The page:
I. The Material Substance of Theological Education
The first thing to be considered in a biblical philosophy of theological education is the question, “What is it that theological education seeks to teach?” This question has to do, then, with the material substance of theological education. In what does the subject-matter of theological education consist? That is, “Into what intellectual material does theological education intend to introduce its students?”
A. The Supreme Importance of Christian Truth (John 8:32; 14:6; 17:17, 19; 18:37-38)
Here we must surely remind ourselves of the premium which the religion of the Bible places upon “truth.” As the passages cited above from John’s Gospel make clear, it is the truth which liberates men from the dominion of sin. The Scriptures make clear that this truth is the truth centered in the Mediator who said, “I am the way, the truth, and the life.” Those liberated by this truth centered in the one Mediator between God men are further sanctified in their life and conduct by this truth. Finally, it is this truth, as the passages also make clear, which a fallen world either completely denies or deeply doubts can be known.
B. Christian Theology as Christian Truth
Clearly. theological education has as its goal to acquaint its students with the science of theology. An extended examination of the definition of theology is out of place here. Suffice to say that this essay assumes that theology is the science of God. When properly expanded and analyzed, this definition of theology means that “the science of God and His relations to the universe as He has revealed himself and them for our knowledge and worship unto His glory and our salvation.” If this expanded definition is correct, then, theology is substantially identical to (what we have called) Christian truth. The science of theology is simply the systematic or scientific study of Christian truth. Theological Education is, then, the task of educating men in what is the supremely important area of human knowledge, Christian truth.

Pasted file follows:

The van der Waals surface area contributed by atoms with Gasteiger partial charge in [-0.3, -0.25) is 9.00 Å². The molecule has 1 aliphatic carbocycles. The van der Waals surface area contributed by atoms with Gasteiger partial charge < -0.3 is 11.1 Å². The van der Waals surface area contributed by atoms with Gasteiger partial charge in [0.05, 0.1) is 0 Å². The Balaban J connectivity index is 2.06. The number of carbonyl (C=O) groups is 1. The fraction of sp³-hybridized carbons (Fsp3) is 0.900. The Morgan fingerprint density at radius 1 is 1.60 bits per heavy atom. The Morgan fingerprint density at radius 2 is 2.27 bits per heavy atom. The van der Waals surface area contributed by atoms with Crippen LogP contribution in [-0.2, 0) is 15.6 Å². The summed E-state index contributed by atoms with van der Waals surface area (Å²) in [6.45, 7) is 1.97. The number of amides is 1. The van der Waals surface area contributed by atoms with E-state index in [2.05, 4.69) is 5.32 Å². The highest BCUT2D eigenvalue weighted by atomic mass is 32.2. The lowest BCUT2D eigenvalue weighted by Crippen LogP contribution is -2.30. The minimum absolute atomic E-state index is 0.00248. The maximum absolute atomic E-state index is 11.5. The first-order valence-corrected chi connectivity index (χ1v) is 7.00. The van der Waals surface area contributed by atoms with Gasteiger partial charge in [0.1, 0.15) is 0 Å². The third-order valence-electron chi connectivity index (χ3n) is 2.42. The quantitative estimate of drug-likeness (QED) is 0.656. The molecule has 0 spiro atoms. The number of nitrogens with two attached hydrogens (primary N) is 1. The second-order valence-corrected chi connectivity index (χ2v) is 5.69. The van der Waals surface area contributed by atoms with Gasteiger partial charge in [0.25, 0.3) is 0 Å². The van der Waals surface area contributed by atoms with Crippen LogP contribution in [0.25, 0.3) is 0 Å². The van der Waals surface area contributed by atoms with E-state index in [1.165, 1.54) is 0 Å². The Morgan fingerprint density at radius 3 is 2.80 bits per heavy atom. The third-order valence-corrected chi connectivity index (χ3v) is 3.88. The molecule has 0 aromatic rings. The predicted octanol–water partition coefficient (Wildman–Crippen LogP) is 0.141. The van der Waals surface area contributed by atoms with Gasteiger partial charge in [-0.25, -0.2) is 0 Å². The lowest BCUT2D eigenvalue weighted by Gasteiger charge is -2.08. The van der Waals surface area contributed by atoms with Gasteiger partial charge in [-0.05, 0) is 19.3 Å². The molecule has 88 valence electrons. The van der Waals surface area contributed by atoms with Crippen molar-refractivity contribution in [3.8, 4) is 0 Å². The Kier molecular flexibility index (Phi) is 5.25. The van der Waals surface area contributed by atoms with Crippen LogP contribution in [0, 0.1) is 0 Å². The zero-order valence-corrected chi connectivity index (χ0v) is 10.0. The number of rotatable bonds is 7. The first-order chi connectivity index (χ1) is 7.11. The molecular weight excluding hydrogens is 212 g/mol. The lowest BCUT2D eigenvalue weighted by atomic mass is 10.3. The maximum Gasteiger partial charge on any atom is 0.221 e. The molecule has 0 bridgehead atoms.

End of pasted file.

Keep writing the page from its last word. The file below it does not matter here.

Thus, the assumption of this attempt to provide a biblical philosophy of theological education is that Christian theology—properly so called and properly understood—is just Christian truth carefully, systematically, comprehensively understood. The science of theology, in other words, is just the science of Christian truth. It is the science of the truth as it is in Jesus (Eph. 4:21).
II. The General Authority for Theological Education
A. This Authority Identified
The Apostle Paul leaves no doubt as to what agency is responsible for the maintenance and promotion of Christian truth in the world. It is clearly the church of Jesus Christ that is charged with this responsibility. 1 Timothy 3:15 is plain: “… but in case I am delayed, I write so that you will know how one ought to conduct himself in the household of God, which is the church of the living God, the pillar and support of the truth.”
B. This Authority Specified
The question may be raised, however, as to what Paul means exactly by the term, church, in 1 Timothy 3:15. To be specific, the question is whether Paul is thinking of what theologians have called the universal church or whether he is instead thinking of the local church. This is not a distinction which ought to be too sharply drawn in 1 Timothy 3:15. This is so because it really appears that Paul (in this passage and some others) understands the local church to be a particular expression of the universal church and speaks of it in terms which assume this relationship. It is clear, for instance, in this passage that Paul is writing to Timothy with regard to his particular responsibilities to guide the church in Ephesus and that this is prominent in his thought in this passage. It also seems clear, however, that he regards this church at Ephesus in light of its connection with the universal church. Paul could hardly mean to describe the local church at Ephesus—in itself and by itself—as the house of God, the church of the living God, or the pillar and support of the truth.